Creating the Right Physical Activity Offer for Young People
Posted: Wed, 25 Jul 2018 13:24 by Mrs Kristen Hall
A major part of my role at Active Norfolk is to help as many disengaged young people aged 14-19 as possible to access regular sport and physical activity across the county. A priority has been to target young people from deprived areas, and in particular those at risk of being or are currently homeless, to help them improve their health and wellbeing through access to regular activity sessions.
Over time, we have learnt that consultation with young people has become increasingly important when planning an intervention to change their activity habits by providing a positive experience. This has certainly been the case in projects established through local youth charities the YMCA and the Anchorage Trust where over 120 inactive young people have been engaged across Norwich and Great Yarmouth.
In Norwich, we established a weekly multi-sport session but after 3 months the young people reported that they were struggling with routine and having to be at a certain place and time every week. They requested an offer that was more flexible around when they could participate. This led to us establishing an arrangement through the OPEN Youth Trust for young people accessing YMCA services to attend a newly opened gym in the daytime during quieter public operating hours.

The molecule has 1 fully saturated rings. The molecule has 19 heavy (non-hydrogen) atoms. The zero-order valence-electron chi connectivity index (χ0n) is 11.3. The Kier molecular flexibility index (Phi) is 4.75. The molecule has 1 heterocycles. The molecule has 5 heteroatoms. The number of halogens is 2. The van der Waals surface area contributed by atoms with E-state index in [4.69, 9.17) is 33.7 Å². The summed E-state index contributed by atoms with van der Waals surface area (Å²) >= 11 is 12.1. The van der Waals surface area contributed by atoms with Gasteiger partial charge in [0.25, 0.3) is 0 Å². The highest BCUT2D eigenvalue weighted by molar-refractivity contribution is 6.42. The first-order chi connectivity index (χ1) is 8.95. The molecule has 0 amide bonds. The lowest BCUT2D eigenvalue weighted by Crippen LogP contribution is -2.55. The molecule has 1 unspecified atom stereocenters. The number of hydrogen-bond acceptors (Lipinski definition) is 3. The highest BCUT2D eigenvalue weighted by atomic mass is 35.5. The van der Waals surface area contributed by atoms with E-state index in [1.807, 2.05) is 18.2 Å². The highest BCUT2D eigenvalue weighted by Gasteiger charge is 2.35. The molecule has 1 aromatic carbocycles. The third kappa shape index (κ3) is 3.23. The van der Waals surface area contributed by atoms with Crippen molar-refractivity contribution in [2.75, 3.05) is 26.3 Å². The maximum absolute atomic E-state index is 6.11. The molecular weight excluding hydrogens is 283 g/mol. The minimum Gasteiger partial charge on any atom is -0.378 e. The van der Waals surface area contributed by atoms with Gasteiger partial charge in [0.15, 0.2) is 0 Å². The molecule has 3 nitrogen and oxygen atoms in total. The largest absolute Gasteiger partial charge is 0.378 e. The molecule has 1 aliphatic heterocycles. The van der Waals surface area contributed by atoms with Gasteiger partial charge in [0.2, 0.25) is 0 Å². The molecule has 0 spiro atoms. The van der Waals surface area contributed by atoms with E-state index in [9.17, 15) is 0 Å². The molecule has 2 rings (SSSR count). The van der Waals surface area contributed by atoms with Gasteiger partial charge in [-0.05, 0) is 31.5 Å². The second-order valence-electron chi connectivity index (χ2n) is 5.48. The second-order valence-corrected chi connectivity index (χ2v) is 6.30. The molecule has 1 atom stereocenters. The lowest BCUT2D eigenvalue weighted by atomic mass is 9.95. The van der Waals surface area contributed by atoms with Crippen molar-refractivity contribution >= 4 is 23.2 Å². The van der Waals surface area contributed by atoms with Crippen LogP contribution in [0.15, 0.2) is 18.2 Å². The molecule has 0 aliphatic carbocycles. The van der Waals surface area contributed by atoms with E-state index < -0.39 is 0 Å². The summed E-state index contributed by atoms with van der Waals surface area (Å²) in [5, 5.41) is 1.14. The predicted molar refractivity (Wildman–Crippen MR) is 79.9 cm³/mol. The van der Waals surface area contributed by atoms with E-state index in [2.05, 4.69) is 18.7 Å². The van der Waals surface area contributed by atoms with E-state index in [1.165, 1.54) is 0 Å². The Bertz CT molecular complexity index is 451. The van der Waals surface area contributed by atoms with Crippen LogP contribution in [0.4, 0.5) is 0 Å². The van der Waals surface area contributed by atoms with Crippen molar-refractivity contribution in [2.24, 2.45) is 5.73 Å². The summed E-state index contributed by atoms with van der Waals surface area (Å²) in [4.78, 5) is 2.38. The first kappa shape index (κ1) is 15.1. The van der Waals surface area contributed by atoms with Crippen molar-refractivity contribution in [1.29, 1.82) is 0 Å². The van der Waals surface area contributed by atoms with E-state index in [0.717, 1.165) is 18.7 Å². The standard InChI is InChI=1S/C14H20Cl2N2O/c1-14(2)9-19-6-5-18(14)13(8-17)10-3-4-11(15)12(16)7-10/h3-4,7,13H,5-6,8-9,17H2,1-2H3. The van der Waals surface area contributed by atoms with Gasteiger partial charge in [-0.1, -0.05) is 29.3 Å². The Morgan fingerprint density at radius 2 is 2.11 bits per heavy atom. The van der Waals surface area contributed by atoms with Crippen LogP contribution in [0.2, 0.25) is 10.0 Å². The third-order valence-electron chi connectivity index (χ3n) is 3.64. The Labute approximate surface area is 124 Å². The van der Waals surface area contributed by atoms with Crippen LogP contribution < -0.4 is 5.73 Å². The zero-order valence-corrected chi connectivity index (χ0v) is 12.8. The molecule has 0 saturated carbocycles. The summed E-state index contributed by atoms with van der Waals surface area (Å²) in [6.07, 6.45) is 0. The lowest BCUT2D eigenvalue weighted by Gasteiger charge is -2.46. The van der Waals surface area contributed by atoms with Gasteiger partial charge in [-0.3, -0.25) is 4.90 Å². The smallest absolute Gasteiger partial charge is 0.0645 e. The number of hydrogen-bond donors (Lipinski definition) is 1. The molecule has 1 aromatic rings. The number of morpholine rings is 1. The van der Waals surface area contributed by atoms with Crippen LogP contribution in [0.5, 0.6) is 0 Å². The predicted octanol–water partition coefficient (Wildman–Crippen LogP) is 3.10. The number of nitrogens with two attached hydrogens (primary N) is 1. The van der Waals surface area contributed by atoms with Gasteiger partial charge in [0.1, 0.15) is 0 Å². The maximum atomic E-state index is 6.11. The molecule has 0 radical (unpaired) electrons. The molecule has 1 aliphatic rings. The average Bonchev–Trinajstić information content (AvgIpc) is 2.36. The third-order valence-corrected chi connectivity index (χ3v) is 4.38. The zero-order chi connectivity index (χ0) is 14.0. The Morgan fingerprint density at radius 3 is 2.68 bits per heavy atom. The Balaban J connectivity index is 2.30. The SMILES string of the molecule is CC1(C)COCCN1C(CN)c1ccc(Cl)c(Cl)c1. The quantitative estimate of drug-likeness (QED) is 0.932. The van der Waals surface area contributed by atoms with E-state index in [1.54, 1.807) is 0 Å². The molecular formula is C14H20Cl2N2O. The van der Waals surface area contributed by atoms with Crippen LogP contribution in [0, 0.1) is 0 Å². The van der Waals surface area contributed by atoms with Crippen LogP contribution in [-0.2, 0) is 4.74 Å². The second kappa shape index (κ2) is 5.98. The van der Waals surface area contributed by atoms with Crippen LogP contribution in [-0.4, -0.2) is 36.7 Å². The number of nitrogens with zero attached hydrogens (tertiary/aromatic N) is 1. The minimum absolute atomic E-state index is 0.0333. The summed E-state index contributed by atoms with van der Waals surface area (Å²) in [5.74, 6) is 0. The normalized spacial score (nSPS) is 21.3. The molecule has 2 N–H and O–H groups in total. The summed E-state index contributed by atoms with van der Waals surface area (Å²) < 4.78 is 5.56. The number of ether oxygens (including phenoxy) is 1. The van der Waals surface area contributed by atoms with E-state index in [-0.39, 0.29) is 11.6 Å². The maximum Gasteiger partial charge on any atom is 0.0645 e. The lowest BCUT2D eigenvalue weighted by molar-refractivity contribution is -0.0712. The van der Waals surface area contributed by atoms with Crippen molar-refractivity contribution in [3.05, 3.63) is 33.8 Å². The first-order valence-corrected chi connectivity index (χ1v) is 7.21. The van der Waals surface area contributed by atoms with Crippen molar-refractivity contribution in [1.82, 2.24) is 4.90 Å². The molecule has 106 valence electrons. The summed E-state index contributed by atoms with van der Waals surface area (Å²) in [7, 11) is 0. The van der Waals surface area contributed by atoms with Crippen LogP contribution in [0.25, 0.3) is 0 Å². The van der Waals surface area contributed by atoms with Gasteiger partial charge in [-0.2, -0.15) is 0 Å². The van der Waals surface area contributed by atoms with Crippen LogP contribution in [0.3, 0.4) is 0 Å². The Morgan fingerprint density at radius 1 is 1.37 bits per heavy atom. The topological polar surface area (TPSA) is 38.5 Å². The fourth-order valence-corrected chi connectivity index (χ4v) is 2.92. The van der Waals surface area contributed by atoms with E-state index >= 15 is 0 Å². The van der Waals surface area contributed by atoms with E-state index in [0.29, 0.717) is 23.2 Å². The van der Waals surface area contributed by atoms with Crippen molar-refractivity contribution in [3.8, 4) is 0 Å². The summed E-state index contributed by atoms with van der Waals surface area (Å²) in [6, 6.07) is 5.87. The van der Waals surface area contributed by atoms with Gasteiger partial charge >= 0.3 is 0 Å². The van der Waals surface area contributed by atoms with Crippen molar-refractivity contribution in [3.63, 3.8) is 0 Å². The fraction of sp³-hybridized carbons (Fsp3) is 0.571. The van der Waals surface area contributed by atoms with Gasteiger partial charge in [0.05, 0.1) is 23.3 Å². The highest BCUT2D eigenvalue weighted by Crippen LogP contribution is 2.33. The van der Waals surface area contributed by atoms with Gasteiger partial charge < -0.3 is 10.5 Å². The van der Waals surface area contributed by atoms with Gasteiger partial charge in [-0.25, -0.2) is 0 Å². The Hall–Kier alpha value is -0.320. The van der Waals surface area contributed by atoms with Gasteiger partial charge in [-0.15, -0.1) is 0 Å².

Participants are awarded for regularly attending the gym through a loyalty card scheme. After 10 sessions they receive a t-shirt and after 20 they get to have a free 1:1 personal training session and a full workout / dietary plan. These goals have proven to be a great incentive to work towards, and is something that participants have told us that they enjoy and ultimately leads them to go to the gym more often.
The young people engaged through the programme have suffered from a mixture of mental health issues, addictions, behaviour disorders and some have been impacted by homelessness. For these young people it had been a struggle to do physical activity, and having a regular, structured activity session that they actually want to attend has made a real difference to their health and wellbeing.
There are also two young mums based at a vulnerable single parents' centre with child care difficulties who have enjoyed the opportunity to take part in regular exercise by having youth worker support connected to this project. This is more evidence of the important role consultation plays in programme structure to help people overcome barriers.
It has been fantastic to see the difference this one project has made to this group of young people who have not had the easiest starts to their lives, and the collaborative network of supportive partners who work together to make these opportunities possible for Norfolk's young people.